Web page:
Renting in Retirement: Is it possible?

As record numbers of Australians transition into retirement, considering your cost of living and comparing it to your expected average annual retirement income is a crucial step in retirement planning. For many Australians transitioning into retirement, the increasing cost of housing continues to be a burden on people’s ability to pay off their property in their lifetime. This can lead to a few common scenarios — selling the property prior to retirement and renting, continuing to pay down the mortgage and leaving beneficiaries with an asset that has debt owing, or long-term renting due to lack of affordable properties on the market. Naturally, this is a stressful situation for anyone to think about, whether you’re about to retire or you’re a young adult watching your parents prepare for their retirement.

How much money do you need to retire comfortably in Australia?

According to the Association of Superannuation Funds of Australia (ASFA), there are two broad categories of lifestyle in retirement — comfortable or modest. A comfortable retirement affords people with a good car, top-tier private health insurance, dining out on regular occasions, travel, and the other lifestyle factors you enjoyed while working. In a modest retirement, you may be entitled to the Age Pension, but you’ll only be able to afford a basic lifestyle, with limited funds available for small luxuries.

To live a comfortable retirement, you need to have a nest egg of approximately $545,000 for single people, and $640,000 for a couple in super. These nest eggs would generate an income of $43,000 for single people and $61,000 for a couple.

For a modest retirement, you require a much smaller nest egg around $70,000 for single people and couples in super. This modest nest egg is all that’s needed for a modest retirement because the Age Pension and associated pension supplements, if eligible,  will may cover most of your living expenses.

How can renting affect your retirement income?

While these numbers help you understand what your nest egg should be before you retire and what you can expect your annual income to be, things become complicated if you don’t own your home. The ASFA’s calculations assume that retirees will own their property before retirement, therefore not needing to allocate money towards mortgage repayments or rent in the household budget. However, the Australian Bureau of Statistics (ABS) report that around 285,000 Australian households are renting in retirement. While renting can afford you the ability to live in a more desirable location than if you owned a property, the cost of your rent still needs to be factored into your retirement planning and therefore the numbers provided by ASFA need to be tweaked if you are renting in retirement.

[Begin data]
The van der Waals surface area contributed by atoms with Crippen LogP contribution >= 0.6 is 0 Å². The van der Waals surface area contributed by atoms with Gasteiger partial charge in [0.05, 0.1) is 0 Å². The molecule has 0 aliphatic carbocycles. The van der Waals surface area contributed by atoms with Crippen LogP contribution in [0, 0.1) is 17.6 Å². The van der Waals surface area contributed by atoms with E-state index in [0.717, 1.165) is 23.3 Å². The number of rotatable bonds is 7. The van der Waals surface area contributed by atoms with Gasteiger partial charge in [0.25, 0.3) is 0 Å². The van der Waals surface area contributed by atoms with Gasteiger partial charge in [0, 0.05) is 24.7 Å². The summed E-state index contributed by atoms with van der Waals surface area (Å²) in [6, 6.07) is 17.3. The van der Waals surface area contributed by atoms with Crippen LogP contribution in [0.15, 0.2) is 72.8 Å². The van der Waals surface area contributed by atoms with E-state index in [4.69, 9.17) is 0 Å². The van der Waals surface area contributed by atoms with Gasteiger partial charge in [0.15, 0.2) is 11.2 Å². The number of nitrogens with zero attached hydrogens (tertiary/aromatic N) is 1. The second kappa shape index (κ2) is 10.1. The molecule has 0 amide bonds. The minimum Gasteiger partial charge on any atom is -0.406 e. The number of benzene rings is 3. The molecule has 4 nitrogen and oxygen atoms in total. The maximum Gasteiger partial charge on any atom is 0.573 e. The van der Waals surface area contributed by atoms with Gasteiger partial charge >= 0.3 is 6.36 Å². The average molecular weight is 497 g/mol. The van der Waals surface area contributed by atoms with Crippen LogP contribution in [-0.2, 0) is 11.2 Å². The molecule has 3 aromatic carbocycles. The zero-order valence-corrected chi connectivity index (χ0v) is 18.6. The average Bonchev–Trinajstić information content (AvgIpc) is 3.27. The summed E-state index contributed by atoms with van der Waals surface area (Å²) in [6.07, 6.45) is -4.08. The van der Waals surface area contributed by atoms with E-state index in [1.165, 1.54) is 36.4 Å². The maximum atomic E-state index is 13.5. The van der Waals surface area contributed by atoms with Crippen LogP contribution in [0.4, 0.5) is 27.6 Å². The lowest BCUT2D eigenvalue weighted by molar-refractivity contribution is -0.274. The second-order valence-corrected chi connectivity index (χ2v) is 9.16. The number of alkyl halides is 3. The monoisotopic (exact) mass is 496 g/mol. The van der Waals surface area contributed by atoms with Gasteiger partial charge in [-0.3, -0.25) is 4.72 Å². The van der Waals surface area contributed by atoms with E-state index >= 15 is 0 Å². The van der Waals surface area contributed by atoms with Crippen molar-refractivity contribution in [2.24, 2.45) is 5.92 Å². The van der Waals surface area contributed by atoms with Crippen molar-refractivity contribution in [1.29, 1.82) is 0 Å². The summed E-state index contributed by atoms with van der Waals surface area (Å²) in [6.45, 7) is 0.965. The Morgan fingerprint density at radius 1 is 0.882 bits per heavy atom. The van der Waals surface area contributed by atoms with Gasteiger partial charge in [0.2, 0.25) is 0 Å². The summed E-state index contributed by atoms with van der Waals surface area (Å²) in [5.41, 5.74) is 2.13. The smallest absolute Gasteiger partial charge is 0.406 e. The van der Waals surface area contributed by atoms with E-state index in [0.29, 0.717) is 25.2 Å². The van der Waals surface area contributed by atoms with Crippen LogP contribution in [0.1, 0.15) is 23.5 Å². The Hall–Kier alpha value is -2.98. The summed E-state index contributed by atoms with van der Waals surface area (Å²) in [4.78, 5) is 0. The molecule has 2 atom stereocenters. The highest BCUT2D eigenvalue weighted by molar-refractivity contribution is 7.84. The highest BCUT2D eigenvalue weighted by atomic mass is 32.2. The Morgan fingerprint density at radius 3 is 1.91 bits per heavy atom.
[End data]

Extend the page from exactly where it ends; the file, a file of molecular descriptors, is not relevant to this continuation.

Can you rent and afford a comfortable retirement?

Based on the ASFA’s calculations, if you live in Sydney retired couples and singles would need $1,166,000 or $1,045,000, respectively to afford a comfortable retirement lifestyle and rent. While this number may be slightly lower for other cities and regional centres where rental prices are lower, it provides a more realistic calculation of exactly how much your retirement nest egg should be if you’ll be renting retirement. Having a greater understanding of how you can structure your super funds in the accumulation and drawdown phases can help you be better prepared.

As with other passive investments, you need to ensure you’re not drawing down so much capital each year that your balance isn’t compounding at an adequate rate to provide you with enough retirement income for the rest of our life. For example, if the average return on your super balance is 9% per year, it is wise to drawdown 4% or less of your balance each year so you can maintain adequate funds throughout retirement, which may be longer than you think. A good financial adviser can work through the calculations based on your individual circumstances, factoring home ownership or rent and any Centrelink benefits you are entitled to, so you can live the retirement lifestyle you want without a fear of running out of money.

What are the alternatives to renting in retirement?

If you don’t own a home and you’re not keen on renting, then there are other options. Maybe you want the freedom of living in a motor home, setting up in a modern tiny home, basing yourself in a retirement village, securing granny flat rights, or, living on a cruise ship. While these options may not be for everyone, the very nature of retirement, can give you the flexibility to live a nomadic lifestyle with a smaller carbon footprint. If you’re interested in staying in one place, a retirement village or granny flat can provide you with that lifestyle.